In posing these three questions, I have used the same word: ʺprobability.ʺ Yet a momentʹs thought clearly shows that it has a very different meaning in the three contexts. The first has to do with an event (the tossing of the coin) that can, in principle, be repeated many times under virtually identical conditions. We can ideally...

  9. CHAPTER 4 MAKING CHOICES
    (pp. 67-106)

    Risk management is about decision making under uncertainty. There are well-established disciplines, going under the collective name ʺdecision theory,ʺ that tackle this topic. Both utility and prospect theory, for instance, claim to offertheunique correct solution toallproblems of choice under uncertainty. I do not believe that either fulfills this promise fully, but I cannot ignore their claims. To argue the case as to why they fall short of their promise, I must first give an intuitive explanation of what influences our risky choices and then explain, as sympathetically as I can, what utility and prospect theory offer....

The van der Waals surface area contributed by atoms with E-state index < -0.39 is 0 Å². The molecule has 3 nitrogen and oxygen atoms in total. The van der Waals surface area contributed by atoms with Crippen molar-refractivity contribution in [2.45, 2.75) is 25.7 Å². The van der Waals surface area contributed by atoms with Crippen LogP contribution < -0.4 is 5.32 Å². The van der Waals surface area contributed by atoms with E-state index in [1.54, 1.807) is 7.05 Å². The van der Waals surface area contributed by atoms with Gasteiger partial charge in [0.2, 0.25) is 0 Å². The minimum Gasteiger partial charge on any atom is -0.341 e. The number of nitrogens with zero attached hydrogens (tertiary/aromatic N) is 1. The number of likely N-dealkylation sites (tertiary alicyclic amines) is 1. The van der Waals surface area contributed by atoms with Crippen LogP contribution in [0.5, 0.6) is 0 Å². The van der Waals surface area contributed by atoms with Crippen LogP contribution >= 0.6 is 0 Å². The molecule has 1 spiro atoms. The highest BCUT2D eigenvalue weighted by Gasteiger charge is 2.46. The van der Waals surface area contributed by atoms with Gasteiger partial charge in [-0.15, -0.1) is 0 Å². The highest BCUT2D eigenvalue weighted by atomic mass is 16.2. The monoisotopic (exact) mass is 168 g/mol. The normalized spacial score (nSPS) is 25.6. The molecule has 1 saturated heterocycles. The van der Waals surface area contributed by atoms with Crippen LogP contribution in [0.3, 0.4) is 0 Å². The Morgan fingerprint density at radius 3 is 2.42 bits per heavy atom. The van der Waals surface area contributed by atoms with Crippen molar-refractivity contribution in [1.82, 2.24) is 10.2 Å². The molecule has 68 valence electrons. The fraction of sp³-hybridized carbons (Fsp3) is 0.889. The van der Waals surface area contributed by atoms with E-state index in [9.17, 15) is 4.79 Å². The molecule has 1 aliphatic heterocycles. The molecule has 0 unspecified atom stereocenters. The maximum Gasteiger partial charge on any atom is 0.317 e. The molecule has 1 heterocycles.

10. CHAPTER 5 WHAT IS RISK MANAGEMENT FOR?
    (pp. 107-116)

    After the discussion in chapter 1, it is pretty clear why regulators should care about the financial good health of a bank: just recall what we said about systemic risk, about the inherent ʺfragile robustnessʺ of a bank, about the stake a state acquires in private banks via deposit insurance, etc. But what about the banks themselves? What dotheycare? Why would private firms, unfettered by regulatory constraints, engage in risk management at all? What is risk management for?

    The questions may sound bizarre: isnʹt all risk ʺbadʺ? Is it not a motherhood-and-apple-pie statement that reducing risk is a...